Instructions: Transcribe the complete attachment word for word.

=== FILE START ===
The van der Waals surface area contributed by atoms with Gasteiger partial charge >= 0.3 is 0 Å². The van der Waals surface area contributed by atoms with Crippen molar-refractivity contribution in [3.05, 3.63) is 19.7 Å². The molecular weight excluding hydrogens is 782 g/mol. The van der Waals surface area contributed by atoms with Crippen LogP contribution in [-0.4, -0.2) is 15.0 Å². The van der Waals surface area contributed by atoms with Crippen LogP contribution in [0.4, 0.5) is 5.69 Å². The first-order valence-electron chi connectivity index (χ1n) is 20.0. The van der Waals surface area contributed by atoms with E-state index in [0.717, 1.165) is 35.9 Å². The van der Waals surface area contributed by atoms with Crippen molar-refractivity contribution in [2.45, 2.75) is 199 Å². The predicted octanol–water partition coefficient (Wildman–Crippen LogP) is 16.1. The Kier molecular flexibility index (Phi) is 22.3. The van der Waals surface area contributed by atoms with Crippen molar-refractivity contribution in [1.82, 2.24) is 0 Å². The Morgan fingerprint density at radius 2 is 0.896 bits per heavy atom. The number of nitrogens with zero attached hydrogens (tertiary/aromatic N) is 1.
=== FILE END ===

The van der Waals surface area contributed by atoms with Gasteiger partial charge >= 0.3 is 0 Å². The van der Waals surface area contributed by atoms with Crippen molar-refractivity contribution in [3.05, 3.63) is 19.7 Å². The molecular weight excluding hydrogens is 782 g/mol. The van der Waals surface area contributed by atoms with Crippen LogP contribution in [-0.4, -0.2) is 15.0 Å². The van der Waals surface area contributed by atoms with Crippen LogP contribution in [0.4, 0.5) is 5.69 Å². The first-order valence-electron chi connectivity index (χ1n) is 20.0. The van der Waals surface area contributed by atoms with E-state index in [0.717, 1.165) is 35.9 Å². The van der Waals surface area contributed by atoms with Crippen molar-refractivity contribution in [2.45, 2.75) is 199 Å². The predicted octanol–water partition coefficient (Wildman–Crippen LogP) is 16.1. The Kier molecular flexibility index (Phi) is 22.3. The van der Waals surface area contributed by atoms with Crippen molar-refractivity contribution in [1.82, 2.24) is 0 Å². The Morgan fingerprint density at radius 2 is 0.896 bits per heavy atom. The number of nitrogens with zero attached hydrogens (tertiary/aromatic N) is 1.